Monday, January 12, 2015

Shenanigans with the Original "Hamlet"

So, I really need to be working on my senior thesis right now.  I'm writing a commentary of the original "Hamlet" story, which was written down in Latin in the middle ages by a funny man named Saxo Grammaticus.

Yes, you heard that right.  Things written in Latin can be funny. 

So, in an effort both to entertain and to warm myself up for an evening of work on this thing, I present to you:

What Shakespeare Didn't Tell You:  The Original "Hamlet" and His Original Shenanigans

1. In which Hamlet keeps people from detecting his sanity and also inspires an Old Spice commercial:  "Having been ordered to mount his horse, he arranged himself with cunning, so that his own back was turned to the horse's neck, and so that he was facing its tail.  He then proceeded to encircle the tail with the reins, as if he were going to check the speed of the rushing horse with that part. In this exceedingly clever way he evaded his uncle's tricks." 

2.  In which the Horatio-character harnesses the full potential of stinging insects:  "(In an attempt to warn Hamlet that he is being spied upon) he found a piece of straw on the ground and carefully tied it to the tail of a wasp that was flying past.  Then he herded that particular wasp into the place where he knew Hamlet was.  And by this feat he did the prince a great favor.... When Hamlet saw the wasp and the piece of straw it carried on its tail, having watched it with curiosity, he understood that it was a silent warning to beware of some trickery." 

3.  In which Hamlet is kind enough to cook Polonius before feeding him to the pigs:  "After cutting the body up into little parts, he cooked it in boiling water, and tossed them through the mouth of the sewer for the pigs to eat."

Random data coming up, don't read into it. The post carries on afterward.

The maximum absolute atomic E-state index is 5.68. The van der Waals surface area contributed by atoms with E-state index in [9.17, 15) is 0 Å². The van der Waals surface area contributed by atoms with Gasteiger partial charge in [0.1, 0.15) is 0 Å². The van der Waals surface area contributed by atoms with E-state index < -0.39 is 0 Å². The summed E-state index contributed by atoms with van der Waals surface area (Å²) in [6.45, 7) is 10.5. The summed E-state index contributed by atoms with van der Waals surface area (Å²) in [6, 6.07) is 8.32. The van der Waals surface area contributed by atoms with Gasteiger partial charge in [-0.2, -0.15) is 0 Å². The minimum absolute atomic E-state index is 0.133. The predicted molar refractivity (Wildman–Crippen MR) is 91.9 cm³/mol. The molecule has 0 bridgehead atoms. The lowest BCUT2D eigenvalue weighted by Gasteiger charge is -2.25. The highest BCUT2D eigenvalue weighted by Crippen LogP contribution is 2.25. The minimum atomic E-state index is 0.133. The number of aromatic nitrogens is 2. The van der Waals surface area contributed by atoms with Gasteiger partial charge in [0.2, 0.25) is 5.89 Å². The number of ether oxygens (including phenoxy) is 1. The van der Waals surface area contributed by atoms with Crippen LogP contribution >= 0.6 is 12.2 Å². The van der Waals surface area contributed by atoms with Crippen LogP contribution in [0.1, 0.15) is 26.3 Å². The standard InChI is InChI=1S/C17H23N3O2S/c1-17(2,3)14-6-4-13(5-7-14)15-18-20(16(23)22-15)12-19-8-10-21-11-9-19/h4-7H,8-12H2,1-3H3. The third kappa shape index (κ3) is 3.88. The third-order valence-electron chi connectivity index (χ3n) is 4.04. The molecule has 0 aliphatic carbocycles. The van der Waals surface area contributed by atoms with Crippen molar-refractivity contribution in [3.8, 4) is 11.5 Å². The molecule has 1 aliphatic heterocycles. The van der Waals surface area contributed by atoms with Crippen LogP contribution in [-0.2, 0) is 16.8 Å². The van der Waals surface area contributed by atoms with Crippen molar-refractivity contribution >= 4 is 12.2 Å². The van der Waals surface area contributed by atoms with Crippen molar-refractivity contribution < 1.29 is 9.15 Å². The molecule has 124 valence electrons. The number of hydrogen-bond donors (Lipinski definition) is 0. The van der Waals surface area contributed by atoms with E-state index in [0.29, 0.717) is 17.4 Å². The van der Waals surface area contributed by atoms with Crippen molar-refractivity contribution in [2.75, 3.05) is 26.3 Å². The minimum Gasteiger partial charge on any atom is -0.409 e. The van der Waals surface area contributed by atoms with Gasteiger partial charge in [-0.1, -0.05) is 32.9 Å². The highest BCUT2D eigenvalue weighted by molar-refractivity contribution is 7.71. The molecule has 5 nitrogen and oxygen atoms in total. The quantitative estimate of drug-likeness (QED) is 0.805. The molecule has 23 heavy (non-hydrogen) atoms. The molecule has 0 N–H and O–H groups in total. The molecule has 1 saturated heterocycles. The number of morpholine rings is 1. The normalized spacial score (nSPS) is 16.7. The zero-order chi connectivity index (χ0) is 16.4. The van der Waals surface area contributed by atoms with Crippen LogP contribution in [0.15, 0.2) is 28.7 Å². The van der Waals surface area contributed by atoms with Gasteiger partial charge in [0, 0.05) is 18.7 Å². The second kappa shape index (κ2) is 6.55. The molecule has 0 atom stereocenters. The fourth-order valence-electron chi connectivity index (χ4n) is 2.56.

4. In which we learn about a mysterious Danish mourning ritual:  "When he was leaving, he secretly ordered his mother to decorate the court with woven knots, and to carry out funerary rites for him for a year."  (What????) 

5.  In which Hamlet is an enterprising little trickster:  "Not content to escape execution himself and transfer the death sentence onto others, he added to the letter a request that the king of England marry his daughter to the exceedingly sensible youth who was being sent to him." 

6.  Did I mention that Hamlet's daddy was a pirate?  No word yet on whether this is as interesting as it sounds or if it's simply the case that everybody who was anybody in Scandanavia at this time was into piracy.


7.  In which Hamlet fills some sticks with gold for No Discernible Reason.   

8.  In which Hamlet gets half the nobles of Denmark to fall into a drunken stupor, ties up the other half in a blanket, locks them all inside the castle, and burns them alive.

And many more, but now it's time for me to go try my hand at elucidating this crazy tale.  Wish me luck! 


  1. Sounds like Shakespeare, uh, had no end of inspiration to draw from for his play. However did he pick and choose? <.<


  3. Oh, to be sure, everyone who's anyone at any point in history is always into crime...